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Missouri urges court to uphold act declaring federal gun laws 'invalid' after Kansas City shooting

Jonathan Shorman, The Kansas City Star on

Published in News & Features

KANSAS CITY, Mo. — Missouri officials recently defended in court a far-reaching state law that declares some federal firearms laws “invalid,” a stark demonstration of how far the state has gone to thwart restrictions on guns.

Missouri Attorney General Andrew Bailey’s Office urged the federal 8th Circuit Court of Appeals to uphold the state’s Second Amendment Preservation Act or SAPA during oral arguments on Feb. 23. The 2021 law, signed by Gov. Mike Parson, spurred confusion among law enforcement when it went into effect.

The U.S. Department of Justice has sued to overturn the measure. U.S. District Court Judge Brian Wimes in March 2023 ruled the law unconstitutional, but Missouri appealed.

The courtroom showdown between Missouri and the DOJ had long been scheduled for February, but came a little over a week after at least two people exchanged gunfire, according to prosecutors, following the Kansas City Chiefs Super Bowl rally, killing one bystander and injuring more than 20 others.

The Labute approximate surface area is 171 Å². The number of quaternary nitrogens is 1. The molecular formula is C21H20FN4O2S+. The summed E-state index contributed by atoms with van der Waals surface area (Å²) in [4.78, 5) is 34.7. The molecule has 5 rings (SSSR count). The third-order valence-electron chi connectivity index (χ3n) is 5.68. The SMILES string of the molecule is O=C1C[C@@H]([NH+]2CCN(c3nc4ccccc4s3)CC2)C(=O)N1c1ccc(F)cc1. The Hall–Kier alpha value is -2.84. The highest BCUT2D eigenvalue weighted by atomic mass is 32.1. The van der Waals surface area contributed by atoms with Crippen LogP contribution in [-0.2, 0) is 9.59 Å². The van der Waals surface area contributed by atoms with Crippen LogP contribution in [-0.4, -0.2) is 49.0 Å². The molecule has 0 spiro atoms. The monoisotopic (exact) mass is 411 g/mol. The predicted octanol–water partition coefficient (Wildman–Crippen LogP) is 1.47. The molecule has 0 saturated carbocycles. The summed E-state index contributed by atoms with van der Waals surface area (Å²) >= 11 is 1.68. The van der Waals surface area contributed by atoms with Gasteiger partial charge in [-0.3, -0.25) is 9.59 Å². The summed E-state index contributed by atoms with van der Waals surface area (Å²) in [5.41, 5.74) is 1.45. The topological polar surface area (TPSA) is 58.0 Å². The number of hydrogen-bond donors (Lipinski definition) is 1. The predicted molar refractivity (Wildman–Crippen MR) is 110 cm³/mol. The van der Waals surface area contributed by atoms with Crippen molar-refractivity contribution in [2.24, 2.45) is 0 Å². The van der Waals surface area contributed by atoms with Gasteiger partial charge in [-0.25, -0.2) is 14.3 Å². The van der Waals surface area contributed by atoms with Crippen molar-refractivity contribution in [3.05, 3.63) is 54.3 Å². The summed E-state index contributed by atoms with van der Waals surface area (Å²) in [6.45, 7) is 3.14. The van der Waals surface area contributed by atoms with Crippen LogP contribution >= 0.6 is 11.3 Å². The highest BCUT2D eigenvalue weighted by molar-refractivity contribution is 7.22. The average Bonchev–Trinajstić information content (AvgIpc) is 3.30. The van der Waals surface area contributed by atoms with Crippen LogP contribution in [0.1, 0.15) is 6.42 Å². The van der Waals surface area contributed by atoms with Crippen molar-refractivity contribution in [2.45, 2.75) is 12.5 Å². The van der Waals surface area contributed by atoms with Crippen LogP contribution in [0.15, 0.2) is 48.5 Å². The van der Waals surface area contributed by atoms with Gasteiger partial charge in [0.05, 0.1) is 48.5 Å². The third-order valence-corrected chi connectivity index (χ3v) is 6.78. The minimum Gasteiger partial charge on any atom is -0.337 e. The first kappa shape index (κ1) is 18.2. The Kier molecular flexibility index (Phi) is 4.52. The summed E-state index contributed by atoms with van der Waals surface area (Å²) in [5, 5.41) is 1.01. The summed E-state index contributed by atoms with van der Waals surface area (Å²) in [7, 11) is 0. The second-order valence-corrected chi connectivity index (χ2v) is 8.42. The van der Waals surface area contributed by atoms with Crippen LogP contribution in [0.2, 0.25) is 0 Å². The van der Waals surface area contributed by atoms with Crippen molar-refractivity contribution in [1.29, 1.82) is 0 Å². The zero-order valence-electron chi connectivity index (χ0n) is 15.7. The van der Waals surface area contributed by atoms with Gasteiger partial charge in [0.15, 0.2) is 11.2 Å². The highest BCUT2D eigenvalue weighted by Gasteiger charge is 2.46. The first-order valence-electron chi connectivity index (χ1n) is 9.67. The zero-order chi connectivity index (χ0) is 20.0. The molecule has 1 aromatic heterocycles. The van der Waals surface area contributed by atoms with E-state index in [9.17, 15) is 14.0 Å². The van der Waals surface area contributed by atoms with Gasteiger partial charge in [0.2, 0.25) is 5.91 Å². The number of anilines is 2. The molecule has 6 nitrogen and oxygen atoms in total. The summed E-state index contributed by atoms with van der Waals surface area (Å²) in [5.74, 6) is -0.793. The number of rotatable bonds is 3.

The mass shooting has led to renewed calls for action on gun violence and focused fresh attention on Missouri’s loose firearms laws. Republicans, with few exceptions, have resisted demands to consider new restrictions – and since the shooting Bailey has promoted his role in defending the Second Amendment Preservation Act.

The DOJ has argued SAPA “severely impairs federal criminal law enforcement operations” to fight gun crime in Missouri. Some local law enforcement have questioned whether the law allows them to cooperate with federal officials.


As state attorney general, Bailey is tasked with defending state law in court. Bailey, a Republican facing a competitive primary contest, has publicly framed his defense of the state law as a defense of the Second Amendment.

But in court, his office has instead centered its defense on the 10th Amendment, which reserves for the states powers not delegated to the federal government.

“This is not a Second Amendment case, it is a 10th Amendment case,” Missouri Solicitor General Josh Divine told the appeals court.

The federal gun laws declared invalid by SAPA include statutes covering weapons registration and tracking, and possession of firearms by some domestic violence offenders. State and local police are prohibited under the act from helping federal agents enforce any of the “invalid” laws, or from hiring former federal agents who had enforced them.


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